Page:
Theresa Greenfield calls for ACA expansion to address small-business owners' top concern

U.S. Senate candidate Theresa Greenfield (right) speaks during a virtual campaign event Tuesday, July 14, 2020. She was
U.S. Senate candidate Theresa Greenfield (right) speaks during a virtual campaign event Tuesday, July 14, 2020. She was joined by (left to right) Brent Jenkins Jr. of Dream 511 in Cedar Rapids, Marshaundus Robinson of Alpha Express in Waterloo and Steve Shriver, owner of Eco Lips and four other Cedar Rapids businesses. (Handout photo)

DES MOINES — Drawing on her business experience from “bean walking to the boardroom,” Democratic U.S. Senate candidate Theresa Greenfield is calling for more government help for small businesses.

Her “Small Towns, Bigger Paychecks” plan is an economic agenda “that actually puts Iowa’s small businesses, workers and farmers first.”

Greenfield, who is challenging Republican Sen. Joni Ernst, listened Tuesday night to stories from a handful of Iowa small businesses and talked about the additional challenges they face because of the coronavirus pandemic.

“And today, we know that COVID-19 has played huge havoc with our businesses. So many are being closed just to protect our public health,” she said.

Greenfield, president of an eight-employee development company in Des Moines, said about half of Iowa’s small businesses have just enough funds to cover one month of typical expenses.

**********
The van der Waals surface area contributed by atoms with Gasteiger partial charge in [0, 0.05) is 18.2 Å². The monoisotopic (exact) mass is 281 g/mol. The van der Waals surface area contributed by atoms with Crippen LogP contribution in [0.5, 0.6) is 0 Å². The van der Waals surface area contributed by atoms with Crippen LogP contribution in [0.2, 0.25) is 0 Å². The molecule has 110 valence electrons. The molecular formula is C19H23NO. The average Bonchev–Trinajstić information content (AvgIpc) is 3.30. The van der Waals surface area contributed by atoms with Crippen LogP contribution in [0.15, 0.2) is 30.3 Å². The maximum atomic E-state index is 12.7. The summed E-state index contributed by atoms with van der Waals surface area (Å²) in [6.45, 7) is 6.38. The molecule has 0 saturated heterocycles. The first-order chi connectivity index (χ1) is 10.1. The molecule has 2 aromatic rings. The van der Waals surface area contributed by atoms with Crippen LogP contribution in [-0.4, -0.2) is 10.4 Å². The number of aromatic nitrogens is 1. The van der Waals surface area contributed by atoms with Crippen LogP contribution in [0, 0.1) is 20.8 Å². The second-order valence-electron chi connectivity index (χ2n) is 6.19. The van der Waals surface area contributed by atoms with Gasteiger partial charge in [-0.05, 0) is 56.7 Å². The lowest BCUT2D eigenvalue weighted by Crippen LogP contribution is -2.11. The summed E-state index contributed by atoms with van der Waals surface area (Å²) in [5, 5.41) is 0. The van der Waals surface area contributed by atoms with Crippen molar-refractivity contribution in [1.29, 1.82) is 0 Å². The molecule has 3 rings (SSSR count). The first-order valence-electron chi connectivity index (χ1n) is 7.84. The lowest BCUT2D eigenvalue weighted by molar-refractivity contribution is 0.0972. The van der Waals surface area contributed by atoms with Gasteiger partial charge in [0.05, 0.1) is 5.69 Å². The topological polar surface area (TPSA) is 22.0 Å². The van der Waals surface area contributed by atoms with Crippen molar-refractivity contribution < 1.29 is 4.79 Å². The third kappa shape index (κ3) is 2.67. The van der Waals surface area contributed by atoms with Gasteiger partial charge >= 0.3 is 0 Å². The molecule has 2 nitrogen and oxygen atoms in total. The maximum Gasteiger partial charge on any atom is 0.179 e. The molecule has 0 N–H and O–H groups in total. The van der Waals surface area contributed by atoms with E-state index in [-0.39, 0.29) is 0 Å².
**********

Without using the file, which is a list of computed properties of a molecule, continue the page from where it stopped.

“Washington needs to do more to help our small businesses,” she told about 30 people who participated in a virtual campaign event.

Her plans also call for targeted investments like the state Small Business Credit Initiative and for the Small Business Administration to work with businesses in rural and underserved communities. Greenfield also wants more government investment in minority-owned businesses.

To help train the workforce, Greenfield called for debt-free community colleges and trade schools.


She also wants the government to stimulate job growth with an infrastructure program that would address roads, bridges, broadband and renewable clean energy. Greenfield also supports “buy American” plans.

However, as she traveled the state before the coronavirus pandemic, Greenfield said the No. 1 concern she heard from small-business owners was health care.

Business owners “talk about it from a cost perspective, whether its premiums, deductibles, out-of-pocket expenses,” she said. They’re concerned about the costs of prescription drugs, mental health and substance abuse treatment, and what services they will lose if their local hospitals close.

“There were so many challenges they could overcome by being creative, putting in a few extra hours, collaborating with another business,” she said, “but overcoming the need for health care was something they couldn’t do.”

Greenfield wants to expand and enhance the Affordable Care Act by creating a public option.

Her full plan can be found at

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